Still, as a college history instructor, I also believe presidents are products of their own times and should be judged accordingly, not by the standards of a different age. Trump may have a prominent personality trait in common with Jackson, but they are two different men of two different eras. Likewise, Trump and Nixon may share a trait or two, but they are certainly not comparable in most respects because they were shaped by the political realities of their times.

Just about every president since Nixon has been likened to “Tricky Dick” at some point, as many administrations’ scandals have the word “gate” affixed to them. We’ve had Billygate (Carter); Iran-Contragate (Reagan); Travelgate, Monicagate, Troopergate, et al. (Clinton); Iraqgate (Bush 43); IRSgate and Benghazigate (Obama); and now Pussygate and Russiagate (Trump). Beyond politics, we’ve witnessed Deflategate in the NFL. Figure skating had Skategate—also starring the Russians! —at the 2002 Salt Lake City Olympics.

“Gate” scandals are not even limited U.S. soil. The UK famously experienced Camillagate, when tapes of Prince Charles’s racy conversations with Camilla Parker-Bowles went public. Not to be outdone, the late Princess Diana had her own marital infidelity brought to light when the infamous Squidgygate tapes emerged. (“Squidgy” was the nickname Shy Di’s paramour gave her.) In the modern era, almost any incident with a hint of scandal is compared to Watergate.

In addition, the tendency to refer to politicians’ controversial behavior as “Nixonian” is pretty boilerplate as well. Whether such comparisons are accurate or merely an easy way for partisans to criticize politicians they dislike is a valid question for debate.

Indeed, while some similarities exist between Trump and Nixon, there are also striking dissimilarities as well. For instance, in his early political career, Nixon made a name for himself on the House Un-American Activities Committee, taking the lead in prosecuting the Alger Hiss case. Hiss, a former State Department official accused of spying for the Soviet Union, was ultimately convicted of perjury, not spying, because the statute of limitations had expired on the actual espionage case. Nixon was an avid commie hunter and Cold Warrior. In contrast, Trump and his campaign stand accused of colluding with the Russians to sway the outcome of the presidential election. Trump has even been criticized for being too complimentary of Vladimir Putin. In this case, the Democrats, not Trump, are following in Nixon’s spy-busting footsteps and accusing another American of espionage and treason.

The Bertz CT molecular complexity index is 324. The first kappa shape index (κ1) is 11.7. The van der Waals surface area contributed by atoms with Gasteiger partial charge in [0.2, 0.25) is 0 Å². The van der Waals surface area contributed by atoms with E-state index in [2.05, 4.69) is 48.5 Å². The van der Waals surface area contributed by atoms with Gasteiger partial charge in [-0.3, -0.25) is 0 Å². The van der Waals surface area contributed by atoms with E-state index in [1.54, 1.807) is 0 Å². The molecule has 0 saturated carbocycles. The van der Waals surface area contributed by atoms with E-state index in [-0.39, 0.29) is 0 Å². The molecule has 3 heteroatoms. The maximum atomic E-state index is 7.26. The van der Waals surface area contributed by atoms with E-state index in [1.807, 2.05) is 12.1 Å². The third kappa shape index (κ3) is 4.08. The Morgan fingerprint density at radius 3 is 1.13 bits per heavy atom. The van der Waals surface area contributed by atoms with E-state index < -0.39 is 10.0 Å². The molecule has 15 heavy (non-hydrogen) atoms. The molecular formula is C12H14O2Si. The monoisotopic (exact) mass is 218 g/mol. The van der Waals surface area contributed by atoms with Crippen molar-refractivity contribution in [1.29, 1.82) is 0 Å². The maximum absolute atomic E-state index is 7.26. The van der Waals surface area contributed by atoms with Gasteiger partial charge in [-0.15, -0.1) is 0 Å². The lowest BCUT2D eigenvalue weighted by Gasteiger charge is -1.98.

Parent appears to agree with their position when he asserts,  “The evidence that Trump and his campaign have closer ties to Russia than is appropriate or legal is mounting.” However, he offers no examples to prove this. In fact, at the end of the same paragraph, he writes, “The twenty or so percent of the country that supports “The Donald” will never abandon him no matter what evidence there is that he broke the law (assuming that he did break the law and that the evidence will surface).”  How can there be “mounting evidence” when Parent concedes he is only “assuming” Trump broke the law and “that the evidence will surface”?  He mentions Comey’s investigation of Trump, but it’s important to note that even this “shocking” revelation does not merely cast suspicion on Trump. That the FBI, an agency under the Department of Justice of the last administration, was investigating the rival party’s presidential candidate during the waning months of the campaign, reminds me that Nixon’s attorney general, John Mitchell, managed a side fund to investigate Democrats. Scandal often cuts both ways these days.